In this article, the Daily Mail Australia spoke to Michelle for her top tips on how to make your CV stand out from the crowd.
The average HR consultant spends only a few minutes reading each CV before saying yes or no.
So how do you ensure that your CV hits the in tray rather than the trash can?
Daily Mail Australia spoke to Michelle Gibbings, Change, Leadership and Career Expert, for her top tips on how to make your CV stand out from the crowd.
Michelle said that the number one mistake job hunters make in their CVs is focusing on the task rather than the outcome.
She told FEMAIL: ‘When you focus on the outcome, it helps prospective employers or the recruitment agencies go, I can clearly see what this person is able to achieve in that role.’
Michelle explained: ‘So for example, so a task might be, in my role I have to write press releases. The outcome of writing the press releases might be, the outcome was ‘I was able to generate X percent increase in publicity for this organisation.’
In Australian work culture, Tall Poppy Syndrome makes job hunters less likely to talk about their achievements for fear of being perceived as arrogant.
Michelle said: ‘I find when I’m working with people, they’ll give me a CV or their LinkedIn profile and they’re really underselling the work that they’ve done.’
Her advice is, ‘you’ve got to be clear that you don’t overstate what you’ve done, but at the same time, if you delivered a whole heap of things, delivered a whole heap of value – don’t hide that, because the prospective employers are going to want to see that’.
Michelle advises that photographs or head shots on your CV are a no no.
She says, ‘I think having a photograph on your CV takes away from the focus of the words on the page. And the focus needs to be, not on what you look like, the focus needs to be, what’s the value that you’re going to deliver’.
So when should you follow up on a job application?
Michelle suggests picking up the phone before you even send in the application.
Before writing your cover letter, she recommends calling the relevant contact person to introduce yourself and ask about the role. This is a way to make yourself stand out from the crowd, by giving recruiters a voice to match to the application.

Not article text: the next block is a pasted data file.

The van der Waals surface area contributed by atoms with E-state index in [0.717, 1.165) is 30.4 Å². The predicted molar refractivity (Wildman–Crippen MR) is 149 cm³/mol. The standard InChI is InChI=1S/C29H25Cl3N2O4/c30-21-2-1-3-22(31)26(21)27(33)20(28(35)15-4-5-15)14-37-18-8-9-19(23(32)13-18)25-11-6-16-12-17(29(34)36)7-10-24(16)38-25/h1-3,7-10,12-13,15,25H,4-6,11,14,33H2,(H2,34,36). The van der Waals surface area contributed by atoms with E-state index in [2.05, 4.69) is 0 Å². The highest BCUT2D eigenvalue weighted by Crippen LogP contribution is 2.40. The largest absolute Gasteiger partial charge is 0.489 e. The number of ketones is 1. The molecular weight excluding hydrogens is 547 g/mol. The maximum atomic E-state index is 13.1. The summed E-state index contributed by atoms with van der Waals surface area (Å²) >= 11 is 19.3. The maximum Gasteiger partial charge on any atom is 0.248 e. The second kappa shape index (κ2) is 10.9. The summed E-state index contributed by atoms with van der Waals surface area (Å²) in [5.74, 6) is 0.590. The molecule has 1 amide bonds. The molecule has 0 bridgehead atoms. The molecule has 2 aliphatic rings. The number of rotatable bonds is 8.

However, if you are applying for a role through a recruiter or other more regimented ways, she recommends waiting a week before sending a follow up email or phone call.
She said: ‘These days, I mean the way we work is absolutely changing and there is far more acceptance these days that people do move from job to job and gig to gig. You know, people call it the gig economy.’
Michelle suggests, ‘if you’re actively job seeking and you’re also doing some study, but you might be doing some volunteer work.
So what are the things that you’re doing to keep yourself in the market, keep yourself actively engaged, because all of those become good talking point that you can include when you’re having a conversation with a prospective employer’.
For those with a social media presence, Michelle said: ‘Your prospective employer will absolutely do a social media background check to see what is out there, in terms of your presence on social media and does it fit the organisation’s culture or not’.
That said, if you use your social media profiles like Twitter, Instagram or LinkedIn for professional purposes, it’s acceptable to include hyperlinks to your profile in your CV.
Michelle says that LinkedIn is one of the most powerful tools for attracting potential employers.
She advises job hunters to be proactive on LinkedIn by posting any publications or content you have created and by taking the time to make personal connections with industry leaders.
On the question of references, Michelle says that it’s not necessary to include the details of your referees in your CV.
Michelle notes that it is better to wait for employers to contact you about referees.
This way, you have a chance to call your relevant referee beforehand, to brief them on the job description and your aspirations.
As the final step, Michelle says you should always do a spell check, sharing a story about recruiters.
She said: ‘They flick through really quickly. And so one of the key things with CVs, just don’t have spelling mistakes or grammar’.
‘I remember I used to work with someone and the first thing they would do is they’d literally do a cull based on grammar and spelling mistakes. Any grammar or spelling mistakes and the CVs go directly in the bin.’
Top 5 CV Mistakes
- Task vs outcome: Describe your work experience in terms of task, rather than outcome.
- Too wordy: Keep your CV concise and write with the active voice.
- Keep it current: Update your CV on a regular basis and make sure it reflects your current experience.
- Attention to detail: Spelling and grammar mistakes are rookie errors which will send you to the bottom of the pile.
- Including head shots on your CV: Keep the focus on the words, not the visuals.